"The comparison between my music and two of the days of the week is not meant to imply some sort of program. It is merely a loose metaphor that invites the listener to hear the structures I am working with, and gain a feeling for the general intentions of the piece."
"The distinctive edge of John Harle's tone and his boldness of playing has inspired me to be even more obvious in my recent goal of making my music more thematic. The concise nature of themes can contribute to making a more lasting after-image in a listener's mind, and if themes are really simple and bold, the experience becomes almost like an advertising jingle: you can't get it out of your head. That phenomenom interests me, because if listeners really understand the theme, they are better equipped to understand how I go about developing my themes, and more likely to be drawn into the piece's shape and architecture."
"Hence the straightforwardness of the thematic development in my saxophone concerto. In the first and second movements, new notes are added to the theme, at first in a decorative way but then becoming more functional as they are stretched out to accomodate the original theme's note lengths. I also use a pair of woodwinds supporting pairs of mallet instruments to harmonise the theme, and underneath, strings play chords immediately derived from the notes they support. In the third movement, I depart a bit from this kind of writing, and fast, alternating string chords form a background grid to improvisatory melodies for the sax, but at all times the sax plays only notes available in this grid."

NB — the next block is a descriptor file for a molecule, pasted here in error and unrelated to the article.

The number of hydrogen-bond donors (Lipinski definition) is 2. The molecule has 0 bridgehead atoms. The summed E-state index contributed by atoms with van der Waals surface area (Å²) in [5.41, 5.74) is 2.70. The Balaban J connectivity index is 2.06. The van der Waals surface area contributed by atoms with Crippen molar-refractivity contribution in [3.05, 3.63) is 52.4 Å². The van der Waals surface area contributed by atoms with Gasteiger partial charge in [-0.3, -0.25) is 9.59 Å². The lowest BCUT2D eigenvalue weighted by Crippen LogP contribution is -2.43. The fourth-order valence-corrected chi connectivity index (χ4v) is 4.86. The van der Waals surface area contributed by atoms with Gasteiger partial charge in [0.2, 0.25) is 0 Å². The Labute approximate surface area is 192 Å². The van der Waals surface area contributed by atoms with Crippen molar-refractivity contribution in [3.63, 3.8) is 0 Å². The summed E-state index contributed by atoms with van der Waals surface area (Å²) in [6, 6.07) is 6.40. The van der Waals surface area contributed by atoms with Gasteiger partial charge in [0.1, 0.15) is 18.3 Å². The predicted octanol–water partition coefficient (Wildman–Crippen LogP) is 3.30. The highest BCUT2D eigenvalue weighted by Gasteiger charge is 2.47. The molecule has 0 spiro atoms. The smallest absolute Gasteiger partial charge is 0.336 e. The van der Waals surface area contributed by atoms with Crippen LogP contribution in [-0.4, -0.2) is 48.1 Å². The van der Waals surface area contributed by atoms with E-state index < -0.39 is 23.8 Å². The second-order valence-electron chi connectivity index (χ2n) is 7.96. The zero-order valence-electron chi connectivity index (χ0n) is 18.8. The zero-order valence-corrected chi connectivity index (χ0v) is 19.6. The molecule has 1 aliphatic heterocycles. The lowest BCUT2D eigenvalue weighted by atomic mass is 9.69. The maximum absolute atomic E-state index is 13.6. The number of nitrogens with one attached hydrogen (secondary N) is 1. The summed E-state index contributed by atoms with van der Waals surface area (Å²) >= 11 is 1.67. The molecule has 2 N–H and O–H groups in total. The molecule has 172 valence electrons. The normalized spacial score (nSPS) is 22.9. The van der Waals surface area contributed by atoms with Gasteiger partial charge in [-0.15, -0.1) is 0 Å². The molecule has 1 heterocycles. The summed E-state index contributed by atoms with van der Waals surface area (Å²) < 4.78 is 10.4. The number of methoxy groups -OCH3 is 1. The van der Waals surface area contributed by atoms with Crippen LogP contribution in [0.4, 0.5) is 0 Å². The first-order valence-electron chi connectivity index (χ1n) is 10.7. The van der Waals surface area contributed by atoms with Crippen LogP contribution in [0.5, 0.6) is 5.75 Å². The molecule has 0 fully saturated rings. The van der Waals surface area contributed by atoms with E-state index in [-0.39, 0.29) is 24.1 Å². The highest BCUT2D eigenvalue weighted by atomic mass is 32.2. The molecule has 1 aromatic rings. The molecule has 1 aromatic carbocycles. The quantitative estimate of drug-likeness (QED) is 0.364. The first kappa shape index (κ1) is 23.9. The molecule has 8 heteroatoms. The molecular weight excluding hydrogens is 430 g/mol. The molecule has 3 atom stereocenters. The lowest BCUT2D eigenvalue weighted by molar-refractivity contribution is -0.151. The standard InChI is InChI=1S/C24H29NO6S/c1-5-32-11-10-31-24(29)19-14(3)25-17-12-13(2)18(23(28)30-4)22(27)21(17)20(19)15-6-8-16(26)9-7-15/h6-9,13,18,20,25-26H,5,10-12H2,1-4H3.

"This attempt to make more understandable the process of listening to music is not meant to be 'democratic', or to 'spoonfeed' the audience (what audience wants to be spoonfed?)- it comes from my belief that music is, in the end, a very difficult thing to pin down, and that often that which is simple is really more complex than we think, and that which appears to be complex is actually deceptively simple."
"One of the attractive things about writing for orchestra is that with so many instruments going at once a composer can be sure to get, if desired, an acoutically satisfactory sound, sometimes even what might be called a 'wet', pleasing sound. This is achieved by having some instruments holding notes or chords which reinforce other instruments that play foreground material – material consisting of tones relating to the background notes. In this way orchestral music can be easier on the ear than chamber music, and often chamber music is thought of as more 'intellectual', simply because it is acoutically harder for the ear to process. Given the opportunity to write for only nine instruments, I thought, what if I had a self imposed plan of never having a note go by without it being reinforced by other instruments? Would this diminish the dryness? By reinforcement, I decided that a second instrument literally plays the same note as a first instrument, so what can develop is an ever-changing array of criss crossing and intersecting paths of notes; each voice might be involved in different jobs and functions but at any given moment a note is played by at least two players. That may sound abstract, but given the way the music works, you actually hear this quite easily."